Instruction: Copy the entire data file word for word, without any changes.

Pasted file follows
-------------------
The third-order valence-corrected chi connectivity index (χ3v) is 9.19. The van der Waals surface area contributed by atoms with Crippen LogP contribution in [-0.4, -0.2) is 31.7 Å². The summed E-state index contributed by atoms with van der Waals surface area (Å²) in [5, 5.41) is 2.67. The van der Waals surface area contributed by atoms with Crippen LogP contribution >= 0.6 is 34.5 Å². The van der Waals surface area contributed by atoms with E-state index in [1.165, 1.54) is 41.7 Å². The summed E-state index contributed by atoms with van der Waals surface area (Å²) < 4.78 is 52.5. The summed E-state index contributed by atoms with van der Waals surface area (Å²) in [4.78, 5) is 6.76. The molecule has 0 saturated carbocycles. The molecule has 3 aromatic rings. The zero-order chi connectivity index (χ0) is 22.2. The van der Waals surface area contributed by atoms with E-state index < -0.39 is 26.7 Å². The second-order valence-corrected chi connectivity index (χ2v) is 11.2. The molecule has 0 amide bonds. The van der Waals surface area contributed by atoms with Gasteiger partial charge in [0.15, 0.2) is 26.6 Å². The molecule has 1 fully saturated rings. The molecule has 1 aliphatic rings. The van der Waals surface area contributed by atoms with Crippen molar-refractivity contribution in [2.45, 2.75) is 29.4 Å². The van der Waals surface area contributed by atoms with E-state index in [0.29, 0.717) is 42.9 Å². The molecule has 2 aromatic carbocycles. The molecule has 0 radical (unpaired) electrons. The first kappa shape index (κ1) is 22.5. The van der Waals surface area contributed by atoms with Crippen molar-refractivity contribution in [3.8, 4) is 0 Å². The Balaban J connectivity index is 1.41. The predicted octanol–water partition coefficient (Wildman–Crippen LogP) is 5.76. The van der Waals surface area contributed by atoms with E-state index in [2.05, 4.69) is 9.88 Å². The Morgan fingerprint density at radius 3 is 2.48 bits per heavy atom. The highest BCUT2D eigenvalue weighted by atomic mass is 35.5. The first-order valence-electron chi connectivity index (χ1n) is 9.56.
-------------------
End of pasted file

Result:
The third-order valence-corrected chi connectivity index (χ3v) is 9.19. The van der Waals surface area contributed by atoms with Crippen LogP contribution in [-0.4, -0.2) is 31.7 Å². The summed E-state index contributed by atoms with van der Waals surface area (Å²) in [5, 5.41) is 2.67. The van der Waals surface area contributed by atoms with Crippen LogP contribution >= 0.6 is 34.5 Å². The van der Waals surface area contributed by atoms with E-state index in [1.165, 1.54) is 41.7 Å². The summed E-state index contributed by atoms with van der Waals surface area (Å²) < 4.78 is 52.5. The summed E-state index contributed by atoms with van der Waals surface area (Å²) in [4.78, 5) is 6.76. The molecule has 0 saturated carbocycles. The molecule has 3 aromatic rings. The zero-order chi connectivity index (χ0) is 22.2. The van der Waals surface area contributed by atoms with E-state index < -0.39 is 26.7 Å². The second-order valence-corrected chi connectivity index (χ2v) is 11.2. The molecule has 0 amide bonds. The van der Waals surface area contributed by atoms with Gasteiger partial charge in [0.15, 0.2) is 26.6 Å². The molecule has 1 fully saturated rings. The molecule has 1 aliphatic rings. The van der Waals surface area contributed by atoms with Crippen molar-refractivity contribution in [2.45, 2.75) is 29.4 Å². The van der Waals surface area contributed by atoms with E-state index in [0.29, 0.717) is 42.9 Å². The molecule has 2 aromatic carbocycles. The molecule has 0 radical (unpaired) electrons. The first kappa shape index (κ1) is 22.5. The van der Waals surface area contributed by atoms with Crippen molar-refractivity contribution in [3.8, 4) is 0 Å². The Balaban J connectivity index is 1.41. The predicted octanol–water partition coefficient (Wildman–Crippen LogP) is 5.76. The van der Waals surface area contributed by atoms with E-state index in [2.05, 4.69) is 9.88 Å². The Morgan fingerprint density at radius 3 is 2.48 bits per heavy atom. The highest BCUT2D eigenvalue weighted by atomic mass is 35.5. The first-order valence-electron chi connectivity index (χ1n) is 9.56.